Dance Wars in the North – Editorial Comment

July 2, 2006

The dramatic take-over of Blitz’s Bowden club has far-reaching implications throughout the MJ world.

First, there is the concern about a repeat of this scenario with other Blitz clubs or indeed other clubs throughout the UK. Many public venues do not enter into binding long term contracts. Imagine going through all the pain of setting up several venues, finally making one of them start to pay off, then a rival just walks in and takes it off you? Is that the world we have now entered?

Secondly, is further promotion of the Bowden venue. Cinnamon Jive emailed dancers with details of its nights, but where did the database of addresses come from? On8 research indicates that the Cinnamon Club itself could not have had these email addresses. Some recipients say they have not even been to the venue. The only common factor appears to be that these people are on the Blitz database, but clearly Blitz would not use its own database to promote a rival club, so how were these dancers targeted?

Thirdly, why was Blitz not given more time to allow them to move its business? The late notice meant that the new club was able to inherit Blitz’s customers. Whether this was a deliberate tactic or not is unclear.

The most fundamental rules of etiquette have been broken. Previously, the worst that would happen is that a rival might try to flyer your car park … and that had, until now, been seen as being the lowest of the low. To actually go in and push someone out of their own venue and take over their club sets new standard in aggressive techniques. Lets hope that these techniques are never seen again.

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Danny and Jodie Fail to Turn-Up to Jive Event

July 2, 2006

Author: Jon is one of the longest established MJ Organisers in the S West, operating as Jive Magic. In adiition he is the web-master of UK-Jive.co.uk, the leading MJ website.

Strictly Dance Fever finalists Jodie Binsteed and Danny Last failed to turn-up to an event they’d been booked to perform at. Booked to perform cabaret at Jive Magic’s June freestyle, organisers Jenn and Jon White had no option but to refund customers’ money after the dance duo failed to turn up.

“I was a little worried just prior to the event”, said Jon. “We’d been unable to get in-touch with Danny or Jodie all day. All we could do was leave voicemails on their answerphone. By the time our customers started to arrive, we were calling them every 10 minutes, trying to get hold of them.”

Jon continued, “By 9.30, it was pretty obvious they weren’t going to turn up so I stood-up on stage and made the announcement to a disappointed crowd of dancers.”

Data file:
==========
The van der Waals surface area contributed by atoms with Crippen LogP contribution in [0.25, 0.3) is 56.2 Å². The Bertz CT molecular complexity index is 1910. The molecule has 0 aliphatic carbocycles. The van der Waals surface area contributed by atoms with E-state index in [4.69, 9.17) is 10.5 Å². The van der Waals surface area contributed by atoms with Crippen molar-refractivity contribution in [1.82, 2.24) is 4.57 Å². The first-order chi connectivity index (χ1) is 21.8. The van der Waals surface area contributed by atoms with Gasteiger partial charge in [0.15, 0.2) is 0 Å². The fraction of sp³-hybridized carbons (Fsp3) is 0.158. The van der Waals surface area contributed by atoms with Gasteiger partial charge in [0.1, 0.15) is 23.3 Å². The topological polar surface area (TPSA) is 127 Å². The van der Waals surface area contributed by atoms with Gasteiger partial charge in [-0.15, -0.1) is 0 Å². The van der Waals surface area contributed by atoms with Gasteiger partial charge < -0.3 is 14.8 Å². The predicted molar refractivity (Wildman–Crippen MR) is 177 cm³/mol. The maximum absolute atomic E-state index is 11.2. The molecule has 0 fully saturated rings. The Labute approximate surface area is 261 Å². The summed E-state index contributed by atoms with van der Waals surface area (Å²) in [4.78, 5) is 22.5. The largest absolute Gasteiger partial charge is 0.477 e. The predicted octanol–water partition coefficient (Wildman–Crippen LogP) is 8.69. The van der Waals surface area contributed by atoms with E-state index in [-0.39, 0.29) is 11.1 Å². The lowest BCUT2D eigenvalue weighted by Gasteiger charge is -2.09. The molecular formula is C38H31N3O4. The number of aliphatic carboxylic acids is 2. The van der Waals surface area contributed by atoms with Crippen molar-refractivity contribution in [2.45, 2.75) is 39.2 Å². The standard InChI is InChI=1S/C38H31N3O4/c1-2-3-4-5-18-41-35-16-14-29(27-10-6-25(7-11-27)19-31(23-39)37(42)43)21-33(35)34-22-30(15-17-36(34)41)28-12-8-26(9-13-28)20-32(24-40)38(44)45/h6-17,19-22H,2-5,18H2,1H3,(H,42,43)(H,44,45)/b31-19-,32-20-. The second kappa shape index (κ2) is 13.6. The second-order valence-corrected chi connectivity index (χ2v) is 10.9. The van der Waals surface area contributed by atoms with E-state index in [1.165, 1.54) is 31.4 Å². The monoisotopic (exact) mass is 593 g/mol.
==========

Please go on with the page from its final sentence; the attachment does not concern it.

“Over the last two years, Jenn (my wife) and I have booked many of the top dancers from Strictly Come Dancing and Strictly Dance Fever, including Anton and Erin, Darren and Lilia, Ian and Camilla, Paul and Natasha, plus Joseph and Sadie. In each case, it’s been a real pleasure meeting these fantastically talented people and our Cardiff dancers have really enjoyed seeing their performances. Dealing with Danny and Jodie however has been a real disappointment and really does leave a bitter taste in the mouth. We had so many people looking forward to seeing them.”

Jon conceded, “It’s unlikely we’ll book any more professionals for our events.” Having not yet received any explanation from Danny or Jodie as to why they didn’t turn-up, Jon has set-up a new web site for the Cardiff dancers to follow his attempts at receiving an explanation.

You can find out more by visiting: http://www.jodiebinsteed.co.uk


The evolution of Modern Jive – A dancers perspective

July 2, 2006

Author: Gadget is a dancer at the Ceroc Scotland Clubs. Though not a ‘Guru’, he has been an outspoken contributor to the Ceroc Forum for several years. He has been taught at many classes and events provided by Ceroc from many different teachers over many years. He has not competed, has little interest in competing and is a product almost solely of the ‘Ceroc’ teaching model.

Within the past few years, more and more people have been commenting that the over-all ‘level’ of dancing within Modern Jive (MJ) is getting better. I have to agree; the beginner dancer’s progression seems to be a lot quicker and the levels reached seem to be a lot higher than a few years ago.

But why? And what does this spell out for the future?

For a start, it’s really hard to pinpoint exactly what “getting better” relates to:

  • Is it that the leads are more confident and clearer? The followers are less anticipatory and more responsive?